Top UK court upholds same-sex marriage ban in both Cayman Islands and Bermuda

Northern Ireland same-sex marriage

A court in the UK has blocked marriage equality in both the Cayman Islands and Bermuda in a huge blow to LGBT+ folk in the British overseas territories.

In March 2019, same-sex marriage was legalised with immediate effect in the Cayman Islands following a lengthy legal battle by lesbian couple Chantelle Day and Vickie Bodden Bush.

But just eight months later, the Cayman Islands government won an appeal to overturn the legalisation, re-criminalising same-sex marriage, although the Court of Appeal mandated unions which have a “legal status equivalent to marriage” for same-sex couples.

The couple’s legal team decided to make a final appeal to the Privy Council in the UK, the highest appeals court for several Caribbean British overseas territories.

The Privy Council also considered the case for marriage equality in Bermuda at the same time.

The LGBT+ community in Bermuda has experienced a similar, if even more convoluted, battle for equality.

Although same-sex marriage was legalised in Bermuda in May 2017, it was later re-criminalised and then legalised again in 2018.

The Bermudian government decided to take its case to the Privy Council, in an effort to have marriage equality made illegal for the third time.

The UK’s Privy Council sided with the anti-LGBT+ governments of Bermuda and the Cayman Islands

The Privy Council ruled that based on the constitution of the Cayman Islands, which described marriage as between a man and a woman, same-sex marriage should remain illegal.

In a unanimous decision, judges said: “This is a matter of choice for the legislative assembly rather than a right laid down in the constitution.”

Leonardo Raznovich told the Associated Press that ruling was “an affront to human dignity”, while Billie Bryan, founder of LGBT+ rights group Colours Cayman, added: “The Privy Council has done nothing more, by its decision, than reassert the oppressive political environment of yesteryear.”

In Bermuda’s case, judges ruled five to one to side with the government and re-criminalise same-sex marriage yet again.

Although judges acknowledged that “the restriction of marriage to opposite-sex couples may create among gay people a sense of exclusion and stigma”, they nevertheless ruled: “International instruments and other countries’ constitutions cannot be used to read into [Bermuda’s constitution] a right to the legal recognition of same-sex marriage.”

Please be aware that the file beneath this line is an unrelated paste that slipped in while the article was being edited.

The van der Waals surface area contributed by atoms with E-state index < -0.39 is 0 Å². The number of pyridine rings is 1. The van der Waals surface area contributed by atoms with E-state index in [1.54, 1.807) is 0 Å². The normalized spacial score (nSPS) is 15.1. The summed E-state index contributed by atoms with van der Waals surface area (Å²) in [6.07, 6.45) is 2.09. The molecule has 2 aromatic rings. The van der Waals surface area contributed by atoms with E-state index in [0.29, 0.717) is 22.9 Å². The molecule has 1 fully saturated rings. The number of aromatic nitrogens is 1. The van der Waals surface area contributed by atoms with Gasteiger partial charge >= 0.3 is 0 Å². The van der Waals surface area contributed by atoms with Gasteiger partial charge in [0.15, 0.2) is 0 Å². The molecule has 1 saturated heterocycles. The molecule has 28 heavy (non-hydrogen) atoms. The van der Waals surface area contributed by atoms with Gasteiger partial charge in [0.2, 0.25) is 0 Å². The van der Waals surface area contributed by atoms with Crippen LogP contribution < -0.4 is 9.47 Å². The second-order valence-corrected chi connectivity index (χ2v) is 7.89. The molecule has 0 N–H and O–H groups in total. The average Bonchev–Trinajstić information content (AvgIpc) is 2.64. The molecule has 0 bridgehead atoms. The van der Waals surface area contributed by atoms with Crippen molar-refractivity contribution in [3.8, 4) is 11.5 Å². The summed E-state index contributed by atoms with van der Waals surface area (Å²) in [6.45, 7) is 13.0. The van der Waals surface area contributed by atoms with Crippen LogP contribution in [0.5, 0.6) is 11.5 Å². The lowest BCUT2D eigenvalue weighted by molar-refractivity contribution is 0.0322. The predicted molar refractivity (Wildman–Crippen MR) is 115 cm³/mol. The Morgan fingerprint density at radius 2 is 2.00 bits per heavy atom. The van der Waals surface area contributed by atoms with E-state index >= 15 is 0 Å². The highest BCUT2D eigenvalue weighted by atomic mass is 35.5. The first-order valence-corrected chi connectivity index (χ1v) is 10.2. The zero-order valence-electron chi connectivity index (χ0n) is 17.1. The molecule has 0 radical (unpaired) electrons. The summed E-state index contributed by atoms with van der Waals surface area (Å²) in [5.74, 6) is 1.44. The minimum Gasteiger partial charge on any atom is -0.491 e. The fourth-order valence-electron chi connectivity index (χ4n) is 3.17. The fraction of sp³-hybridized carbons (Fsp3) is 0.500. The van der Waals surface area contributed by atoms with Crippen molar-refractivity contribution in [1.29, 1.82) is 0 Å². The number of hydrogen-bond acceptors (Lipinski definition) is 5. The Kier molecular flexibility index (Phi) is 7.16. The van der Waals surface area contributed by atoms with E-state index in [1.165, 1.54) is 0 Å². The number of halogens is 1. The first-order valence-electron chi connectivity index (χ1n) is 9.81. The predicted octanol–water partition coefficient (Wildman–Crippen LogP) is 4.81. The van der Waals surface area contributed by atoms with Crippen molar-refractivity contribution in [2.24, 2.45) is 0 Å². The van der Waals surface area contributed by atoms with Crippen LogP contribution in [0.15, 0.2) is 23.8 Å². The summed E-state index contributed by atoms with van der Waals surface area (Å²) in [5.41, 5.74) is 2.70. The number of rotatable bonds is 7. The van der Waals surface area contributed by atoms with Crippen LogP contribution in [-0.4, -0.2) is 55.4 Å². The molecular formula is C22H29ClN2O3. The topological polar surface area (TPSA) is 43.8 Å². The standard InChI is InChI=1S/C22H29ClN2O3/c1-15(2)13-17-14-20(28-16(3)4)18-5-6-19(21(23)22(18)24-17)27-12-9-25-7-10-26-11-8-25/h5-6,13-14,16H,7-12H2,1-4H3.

Last year, students were “shocked” to discover that the new president of the University of Oxford’s Magdalen College, barrister Dinah Rose QC, was representing the Cayman Islands government in its effort to block marriage equality.

Following Monday’s Privy Council ruling, the University of Oxford’s LGBTQ+ Society and the LGBT+ officer of its African Caribbean Society said in a joint statement that they were “deeply saddened to learn the Privy Council has unanimously ruled in favour of the Cayman Island government, and against same-sex couples’ right to marry under the Caymanian constitution”.

They continued: “We send our heartfelt sympathies to Chantelle and Vickie, the couple whose enormous efforts over multiple years had sought to vindicate LGBTQ+ rights in the Cayman Islands.

“This outcome denies LGBTQ+ Caymanians, who are also British citizens, full equality, their human dignity, and continues to uphold the segregation of LGBTQ+ people in the region.

“It also regrettably reconfirms the lack of LGBTQ+ rights in British Overseas Territories and the disinterest of the UK government in promoting equality for all British citizens… The Privy Council is showing its commitment to the continuation of British colonial ideology over the rights of its citizens.

“It is now clear that the head of a prestigious Oxford college, Ms Dinah Rose, QC, was successful in upholding the homophobic segregation the Cayman Islands government sought to retain, a judgment which could have far reaching consequences for LGBTQ+ rights progression in the region and in the wider Commonwealth.

“Just a month ago, Ms Rose and Magdalen College were celebrating the UK’s annual LGBTQ History Month. Today, she, the most visible public representation of Magdalen College, has become part of LGBTQ+ history by entrenching segregation impacting Caribbean LGBTQ+ people.”